“What would you do if you could reimagine the game of football?”
That was the question Vince McMahon posed to fans, players, and coaches alike, as he held a press conference Thursday afternoon to announce the return of the Xtreme Football League (XFL) in 2020. The league will feature eight teams with 40-man rosters. It will consist of a 10-game season to begin in late January/early February and span part of the seven months in which the NFL and NCCAF don’t play.
While mostly vague about the details such as rules, locations and how the game will be broadcasted, McMahon emphasized that his goal was to “give the game of football back to the fans.” He added that over the next two years, he and his team will be listening to the voices of those who know and love football in order to present the best game possible.
— XFL (@xfl2020) January 25, 2018
According to McMahon, “The new XFL will be fan-centric with all the thing you’d like to see, and less of the things you don’t, and no doubt a lot of innovations along the way.”
That being said, here are some of the biggest takeaways from McMahon’s press conference regarding what fans might expect to see from the new XFL.
“No Crossover Whatsoever” with WWE
The original XFL was part football, part wrestling with elements such as promos, kayfabe, and heat being incorporated into the broadcasts. WWE personalities, Jim Ross, Jesse Ventura and Jerry Lawler, worked as the on-air commentary team as well.
This time around, however, McMahon was adamant that the XFL will stand on its own, without any crossover whatsoever with WWE. While this shouldn’t come as a complete surprise given McMahon funded Alpha Entertainment as a separate entity, it was definitely a big announcement to make regarding how the game will and won’t be played.
Vince Won’t Be Out in Front
Considering that most fans know of Vince McMahon’s proclivity to micro-manage as far as WWE goes, it was interesting to hear him say that on this venture, he’d be taking a back seat and bringing in experts to run the XFL. McMahon did make sure to let the reports know that none of what is going on with the XFL will affect his standing as CEO and Chairman of WWE, as well as his day-to-day role with the company.
The Goal is a Two Hour Game
At the beginning of the press conference, McMahon noted that he wanted a faster and shorter presentation of the game of football, suggesting that the XFL could be without halftime and could have fewer commercial breaks.
He elaborated on this answering a reporter’s question saying that a three to three-and-half hour game could be laborious and that his goal was to shorten the game to two hours.
You Can’t Play in the XFL with a DUI
When asked about the possibility of someone like Johnny Manziel or Colin Kaepernick playing in the XFL, McMahon seemingly dismissed the idea, building on a comment he made at the beginning of the press conference, that the “quality of the human being is as important as the quality of the player.”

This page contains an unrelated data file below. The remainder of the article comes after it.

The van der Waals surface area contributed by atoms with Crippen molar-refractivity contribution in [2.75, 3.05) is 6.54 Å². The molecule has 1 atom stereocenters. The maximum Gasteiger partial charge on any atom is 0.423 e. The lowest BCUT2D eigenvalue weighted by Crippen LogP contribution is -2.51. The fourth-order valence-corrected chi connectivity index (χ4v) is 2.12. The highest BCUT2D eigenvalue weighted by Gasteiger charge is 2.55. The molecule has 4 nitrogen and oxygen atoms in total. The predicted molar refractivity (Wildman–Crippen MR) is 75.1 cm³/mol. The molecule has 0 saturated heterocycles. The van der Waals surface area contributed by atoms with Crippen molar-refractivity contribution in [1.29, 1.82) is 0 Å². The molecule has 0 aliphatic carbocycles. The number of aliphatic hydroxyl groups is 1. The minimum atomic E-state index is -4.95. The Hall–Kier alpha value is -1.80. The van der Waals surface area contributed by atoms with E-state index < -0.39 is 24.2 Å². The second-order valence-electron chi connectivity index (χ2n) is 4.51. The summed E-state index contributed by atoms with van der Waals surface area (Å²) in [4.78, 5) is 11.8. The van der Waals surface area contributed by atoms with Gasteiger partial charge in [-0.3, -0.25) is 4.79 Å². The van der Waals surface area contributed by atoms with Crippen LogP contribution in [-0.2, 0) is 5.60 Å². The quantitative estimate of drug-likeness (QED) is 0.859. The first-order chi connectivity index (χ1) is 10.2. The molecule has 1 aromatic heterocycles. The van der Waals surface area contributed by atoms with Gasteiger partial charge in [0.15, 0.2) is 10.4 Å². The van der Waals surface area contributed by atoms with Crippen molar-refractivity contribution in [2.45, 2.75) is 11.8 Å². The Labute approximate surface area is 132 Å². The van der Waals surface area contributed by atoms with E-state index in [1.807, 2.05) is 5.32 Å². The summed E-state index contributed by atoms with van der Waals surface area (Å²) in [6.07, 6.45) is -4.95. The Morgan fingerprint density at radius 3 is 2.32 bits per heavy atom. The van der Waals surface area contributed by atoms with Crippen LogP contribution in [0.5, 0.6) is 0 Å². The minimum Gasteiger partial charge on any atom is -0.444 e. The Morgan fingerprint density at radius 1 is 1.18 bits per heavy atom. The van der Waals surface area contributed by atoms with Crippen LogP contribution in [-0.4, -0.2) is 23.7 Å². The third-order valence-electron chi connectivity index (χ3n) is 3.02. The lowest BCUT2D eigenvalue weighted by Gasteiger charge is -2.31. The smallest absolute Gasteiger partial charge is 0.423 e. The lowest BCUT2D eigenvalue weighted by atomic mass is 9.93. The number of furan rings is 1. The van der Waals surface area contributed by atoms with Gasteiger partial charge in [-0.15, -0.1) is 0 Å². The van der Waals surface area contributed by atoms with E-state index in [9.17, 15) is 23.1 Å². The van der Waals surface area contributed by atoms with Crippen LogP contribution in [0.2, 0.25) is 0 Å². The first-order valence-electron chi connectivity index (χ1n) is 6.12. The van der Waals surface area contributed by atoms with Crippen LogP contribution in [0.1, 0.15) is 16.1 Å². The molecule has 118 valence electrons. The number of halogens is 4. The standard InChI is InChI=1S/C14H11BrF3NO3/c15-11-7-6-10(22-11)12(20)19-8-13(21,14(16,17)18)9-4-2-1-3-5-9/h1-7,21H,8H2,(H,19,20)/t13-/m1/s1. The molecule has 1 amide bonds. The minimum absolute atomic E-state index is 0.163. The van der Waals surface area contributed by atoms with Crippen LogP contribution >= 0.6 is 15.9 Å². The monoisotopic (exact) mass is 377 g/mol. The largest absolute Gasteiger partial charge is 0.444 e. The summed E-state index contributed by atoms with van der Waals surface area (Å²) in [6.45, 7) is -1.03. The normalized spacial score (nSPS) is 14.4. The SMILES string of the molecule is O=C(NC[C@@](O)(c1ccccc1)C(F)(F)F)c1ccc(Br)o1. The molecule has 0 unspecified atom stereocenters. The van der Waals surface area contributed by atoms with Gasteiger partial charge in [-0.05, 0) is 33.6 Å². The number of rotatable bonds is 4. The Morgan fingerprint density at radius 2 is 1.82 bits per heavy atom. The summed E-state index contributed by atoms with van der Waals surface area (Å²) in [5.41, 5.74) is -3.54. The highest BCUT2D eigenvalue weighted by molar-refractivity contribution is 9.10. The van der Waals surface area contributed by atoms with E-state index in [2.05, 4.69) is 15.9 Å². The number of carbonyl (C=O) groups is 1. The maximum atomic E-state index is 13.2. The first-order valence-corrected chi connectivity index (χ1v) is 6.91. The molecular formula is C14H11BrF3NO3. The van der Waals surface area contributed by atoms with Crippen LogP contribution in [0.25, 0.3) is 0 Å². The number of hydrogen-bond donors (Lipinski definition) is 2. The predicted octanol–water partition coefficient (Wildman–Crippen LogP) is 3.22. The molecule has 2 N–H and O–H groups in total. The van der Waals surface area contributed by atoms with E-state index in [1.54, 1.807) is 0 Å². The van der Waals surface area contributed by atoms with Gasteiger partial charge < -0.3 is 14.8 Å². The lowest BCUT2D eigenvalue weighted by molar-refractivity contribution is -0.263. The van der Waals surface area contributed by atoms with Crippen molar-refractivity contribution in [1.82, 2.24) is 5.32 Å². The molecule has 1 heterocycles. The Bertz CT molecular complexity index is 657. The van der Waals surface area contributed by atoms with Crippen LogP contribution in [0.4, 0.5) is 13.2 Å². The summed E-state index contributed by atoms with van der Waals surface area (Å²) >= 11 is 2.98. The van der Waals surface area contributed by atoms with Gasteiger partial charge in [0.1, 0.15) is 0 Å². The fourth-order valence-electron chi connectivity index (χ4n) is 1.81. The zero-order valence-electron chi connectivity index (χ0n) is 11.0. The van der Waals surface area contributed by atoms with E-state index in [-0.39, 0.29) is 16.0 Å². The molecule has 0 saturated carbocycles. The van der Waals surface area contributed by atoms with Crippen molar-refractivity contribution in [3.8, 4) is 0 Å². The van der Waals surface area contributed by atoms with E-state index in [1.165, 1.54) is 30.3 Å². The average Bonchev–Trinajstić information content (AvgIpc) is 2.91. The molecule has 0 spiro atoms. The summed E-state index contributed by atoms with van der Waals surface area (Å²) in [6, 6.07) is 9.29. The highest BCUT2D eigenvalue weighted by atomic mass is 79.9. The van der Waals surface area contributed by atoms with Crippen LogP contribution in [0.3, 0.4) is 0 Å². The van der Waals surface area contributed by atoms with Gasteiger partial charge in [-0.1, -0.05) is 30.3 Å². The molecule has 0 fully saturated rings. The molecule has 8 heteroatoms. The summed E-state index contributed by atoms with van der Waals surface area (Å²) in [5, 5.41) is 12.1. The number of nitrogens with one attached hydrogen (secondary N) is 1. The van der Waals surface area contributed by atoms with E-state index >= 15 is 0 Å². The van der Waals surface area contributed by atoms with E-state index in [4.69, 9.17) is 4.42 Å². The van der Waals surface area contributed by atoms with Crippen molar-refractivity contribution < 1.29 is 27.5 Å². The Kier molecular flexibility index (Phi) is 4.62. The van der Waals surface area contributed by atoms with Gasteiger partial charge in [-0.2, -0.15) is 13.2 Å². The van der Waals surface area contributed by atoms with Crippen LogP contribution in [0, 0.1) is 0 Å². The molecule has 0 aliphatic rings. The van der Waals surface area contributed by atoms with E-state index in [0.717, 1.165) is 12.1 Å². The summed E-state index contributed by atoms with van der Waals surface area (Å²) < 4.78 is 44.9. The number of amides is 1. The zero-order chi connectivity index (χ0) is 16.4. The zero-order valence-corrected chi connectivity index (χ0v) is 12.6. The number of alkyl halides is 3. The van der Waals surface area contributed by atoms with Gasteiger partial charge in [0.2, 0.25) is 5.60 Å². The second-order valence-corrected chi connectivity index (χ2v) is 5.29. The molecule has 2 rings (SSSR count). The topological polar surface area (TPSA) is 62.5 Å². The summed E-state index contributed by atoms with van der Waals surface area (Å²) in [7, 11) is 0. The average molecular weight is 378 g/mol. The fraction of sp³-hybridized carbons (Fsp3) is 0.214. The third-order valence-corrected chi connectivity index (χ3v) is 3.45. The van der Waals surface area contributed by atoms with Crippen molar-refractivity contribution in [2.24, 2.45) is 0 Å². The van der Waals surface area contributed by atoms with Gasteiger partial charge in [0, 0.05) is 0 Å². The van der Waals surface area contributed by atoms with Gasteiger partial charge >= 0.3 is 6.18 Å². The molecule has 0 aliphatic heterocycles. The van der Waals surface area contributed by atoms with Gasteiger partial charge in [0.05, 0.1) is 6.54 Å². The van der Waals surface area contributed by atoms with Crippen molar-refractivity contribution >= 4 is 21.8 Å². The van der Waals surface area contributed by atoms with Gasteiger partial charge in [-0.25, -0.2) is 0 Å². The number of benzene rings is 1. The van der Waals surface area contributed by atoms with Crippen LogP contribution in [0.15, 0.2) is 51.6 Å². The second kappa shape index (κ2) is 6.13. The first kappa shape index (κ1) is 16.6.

McMahon elaborated to say that the league wants people with no criminality associated with them, saying that anyone with a DUI for example, would not be able to play in the XFL.
Players will Most Likely Have to Stand for the National Anthem
While the rules of the game are still yet to be determined when asked about the National Anthem, McMahon seemed to suggest that rules regarding it, will be on the books.
McMahon repeated that standing for the anthem is a “time-honored tradition” and that it would be appropriate for that to be a rule in the XFL. Somewhat related to the anthem, McMahon was asked if President Donald Trump would support this league. McMahon couldn’t speak to that but he was clear that his league wouldn’t be about politics or social issues, just football.
“Not Sure” About Nicknames on the Back of Jerseys
One of the most iconic and memorable parts of the XFL is the tagline, “He Hate Me,” which was the nickname former XFL’er and NFL player Rod Smart, wore on the back of his jersey. While McMahon did say it was pretty cool that fans still remember “He Hate Me,” he’s not sure if this will be something the XFL uses in its rebirth.
He did not completely rule out the idea, however, he did say, in regards to a question about cities using the same team names as they did in the past, that “generally speaking, everything will be all new.” It was unclear if this would apply to nicknames or even old rules of the XFL. It should be worth noting that in December, McMahon filed trademarks for several XFL-related entities, one of which was “He Hate Me.”
“You Want to Play Football where Football is Played”
One of the most popular questions asked at the press conference regarded where McMahon and co. might be looking in terms of cities to host the teams. While initially, McMahon held the line that no city is out of the running, his tune seemed to change toward the end, when he said that his intent was to play in stadiums and cities where football, namely the NFL is already played.
This would be in contrast to how the original XFL operated, largely played in cities that did not have NFL teams.